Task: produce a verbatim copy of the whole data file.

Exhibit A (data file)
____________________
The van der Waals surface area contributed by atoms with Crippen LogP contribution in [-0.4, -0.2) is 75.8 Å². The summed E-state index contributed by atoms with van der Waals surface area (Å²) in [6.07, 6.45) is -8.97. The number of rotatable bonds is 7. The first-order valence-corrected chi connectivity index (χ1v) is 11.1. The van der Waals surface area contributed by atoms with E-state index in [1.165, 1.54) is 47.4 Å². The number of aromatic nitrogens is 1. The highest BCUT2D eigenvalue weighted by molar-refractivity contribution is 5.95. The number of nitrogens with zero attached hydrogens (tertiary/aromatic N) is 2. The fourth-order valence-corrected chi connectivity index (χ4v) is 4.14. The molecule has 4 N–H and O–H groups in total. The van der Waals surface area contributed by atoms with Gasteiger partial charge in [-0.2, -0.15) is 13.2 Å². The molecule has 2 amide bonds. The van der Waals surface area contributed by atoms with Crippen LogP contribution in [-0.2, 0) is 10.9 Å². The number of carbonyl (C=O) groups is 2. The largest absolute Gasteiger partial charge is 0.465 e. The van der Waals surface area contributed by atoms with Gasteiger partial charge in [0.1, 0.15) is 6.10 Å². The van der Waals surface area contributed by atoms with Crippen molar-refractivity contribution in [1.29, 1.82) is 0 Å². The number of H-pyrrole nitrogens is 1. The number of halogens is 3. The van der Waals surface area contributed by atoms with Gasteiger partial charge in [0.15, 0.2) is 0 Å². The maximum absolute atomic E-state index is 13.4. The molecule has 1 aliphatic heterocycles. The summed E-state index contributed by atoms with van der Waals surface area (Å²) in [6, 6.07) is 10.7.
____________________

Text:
The van der Waals surface area contributed by atoms with Crippen LogP contribution in [-0.4, -0.2) is 75.8 Å². The summed E-state index contributed by atoms with van der Waals surface area (Å²) in [6.07, 6.45) is -8.97. The number of rotatable bonds is 7. The first-order valence-corrected chi connectivity index (χ1v) is 11.1. The van der Waals surface area contributed by atoms with E-state index in [1.165, 1.54) is 47.4 Å². The number of aromatic nitrogens is 1. The highest BCUT2D eigenvalue weighted by molar-refractivity contribution is 5.95. The number of nitrogens with zero attached hydrogens (tertiary/aromatic N) is 2. The fourth-order valence-corrected chi connectivity index (χ4v) is 4.14. The molecule has 4 N–H and O–H groups in total. The van der Waals surface area contributed by atoms with Gasteiger partial charge in [-0.2, -0.15) is 13.2 Å². The molecule has 2 amide bonds. The van der Waals surface area contributed by atoms with Crippen LogP contribution in [-0.2, 0) is 10.9 Å². The number of carbonyl (C=O) groups is 2. The largest absolute Gasteiger partial charge is 0.465 e. The van der Waals surface area contributed by atoms with Gasteiger partial charge in [0.1, 0.15) is 6.10 Å². The van der Waals surface area contributed by atoms with Crippen molar-refractivity contribution in [1.29, 1.82) is 0 Å². The number of H-pyrrole nitrogens is 1. The number of halogens is 3. The van der Waals surface area contributed by atoms with Gasteiger partial charge in [0.15, 0.2) is 0 Å². The maximum absolute atomic E-state index is 13.4. The molecule has 1 aliphatic heterocycles. The summed E-state index contributed by atoms with van der Waals surface area (Å²) in [6, 6.07) is 10.7.